In Defense Of Food: An Eater’s Manifesto by Michael Pollan

Notes and Quotes:

The entire book is an elaboration on:
“Eat Food. Not too much. Mostly plants.”

Interesting Quotes:
“A few years ago, Rozin presented a group of Americans with the following scenario: ‘Assume you are alone on a desert island for one year and you can have water and one other food. Pick the food that you think would be best for your health.’
“The choices were corn, alfalfa sprouts, hot dogs, spinach, peaches, bananas, and milk chocolate. The most popular choice was bananas (42%), followed by spinach (27%), corn (12%), alfalfa sprouts (7%), peaches (5%), hot dogs (4%), and milk chocolate (3%). Only 7 percent of the participants chose one of the two foods that would in fact best support survival: hot dogs and milk chocolate.”

“For a more complete (and fascinating) account of the biochemistry of these fats and the story of their discovery read Susan Allport’s The Queen of Fats.”

“Wild greens like purslane have substantially higher levels of omega-3s than most domesticated plants.”

“Two of the most nutritious plants in the world are weeds – lamb’s quarters and purslane…”

“Gas stations have become processed-corn stations: ethanol outside for your car and high-fructose corn syrup inside for you.”

Turf Toe

I recently sprained my big toe from barefoot Ultimate Frisbee. I should not have assumed that an ability to barefoot run for 40 minutes corresponded to being able to perform the side-to-side, twisting, and rapid acceleration and deceleration involved in Ultimate Frisbee for a full hour. Luckily, while I had to stay in Saturday night and walking has been a pain, I don’t expect this is more than a minor sprain. I’m recovering quickly and expect to be walking normally in 72 hours and back to the trails in a week or two. Unfortunately, if this is turf toe, this could be a serious problem. Continue reading Turf Toe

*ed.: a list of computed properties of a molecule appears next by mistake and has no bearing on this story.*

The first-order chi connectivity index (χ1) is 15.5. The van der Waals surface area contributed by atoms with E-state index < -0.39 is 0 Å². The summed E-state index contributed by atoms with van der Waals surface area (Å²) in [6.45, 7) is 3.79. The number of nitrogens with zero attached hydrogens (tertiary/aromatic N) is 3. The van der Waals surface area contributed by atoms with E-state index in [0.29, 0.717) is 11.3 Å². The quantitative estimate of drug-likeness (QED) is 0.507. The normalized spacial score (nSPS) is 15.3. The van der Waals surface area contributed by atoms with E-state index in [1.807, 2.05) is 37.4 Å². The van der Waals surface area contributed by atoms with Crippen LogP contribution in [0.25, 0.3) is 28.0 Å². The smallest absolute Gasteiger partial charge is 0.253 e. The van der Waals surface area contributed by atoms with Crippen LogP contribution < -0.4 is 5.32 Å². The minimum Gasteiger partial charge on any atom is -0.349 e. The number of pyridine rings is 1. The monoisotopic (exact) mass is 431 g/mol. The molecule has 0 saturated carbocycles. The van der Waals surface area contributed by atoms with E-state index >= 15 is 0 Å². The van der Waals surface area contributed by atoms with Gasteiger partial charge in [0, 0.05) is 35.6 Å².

How to Train for 100 Consecutive Push Ups

I started Phase 2 of this plan 45 days ago, doing sets of 20 push ups. Now, I can do sets of 44 push ups. I expect to be able to do 100 consecutive push ups in 45 more days. From 20 to 100 consecutive push ups in 90 days sounds good to me.

Workouts and Rest Days
Always take a rest day after each work out. I recommend doing these workouts every fourth day. Day 1 will be the workout prescribed below. Day 3 should focus on back strength to balance your upper body, but I like to include dips, DB press, or shoulders if my chest feels fully recovered. Day 2 and 4 are rest days, lower body days, or cardio days.

Phase 0) Do sets of push ups with your knees on the floor until you can do sets of 3 or more without your knees on the floor.

Phase 1) Do sets of perfect normal grip push ups, all day if necessary, until you can do 100. Repeat this workout until you can do 100 push ups in less than an hour.

Phase 2) Do a set of perfect normal grip push ups and stop when your pace slows down or you lose form. Repeat sets of this number of push ups until you’ve done at least 100. If you complete the workout successfully, your following workout will consist of sets of push ups with a 10% increase in reps per set. For example, if you can do 12 push ups before your pace starts to slow and you lose form, then you will do 9 sets of 12. 9*12=108. Your next workout will be 8 sets of 13. 8*13=104. Continue this progression until you can knock out one set of 100 consecutive push ups.

The progression might look like this: 1, 2, 3, 4, 5, 6, 7, 8, 9, 10, 11, 12, 13, 14, 15, 16, 17, 18, 19, 20, 22, 24, 26, 28, 30, 33, 36, 39, 42, 46, 50, 55, 60, 66, 72, 79, 86, 94, 100. Even if you can only do sets of 1 today, you could potentially be doing sets of 100 in only 120 days following this plan. Though, notice an increase from 1 to 2 is an increase of 100%, not 10%. Be very careful when starting out.

Be conscious of your body and how it’s responding to recovery. Your chest can handle more than you think, but your elbows may get sore, and if your form is poor you can injure your shoulders. If your elbows are ever sore, ice and proper rest should suffice. Avoid other upper-body work for a few days. Consider skipping your Day 3 upper body workout. If you strain your shoulder, stop your workout immediately and ice your shoulder. If it still hurts the next day, contact me or a physical trainer or therapist or your doctor. Always keep good form!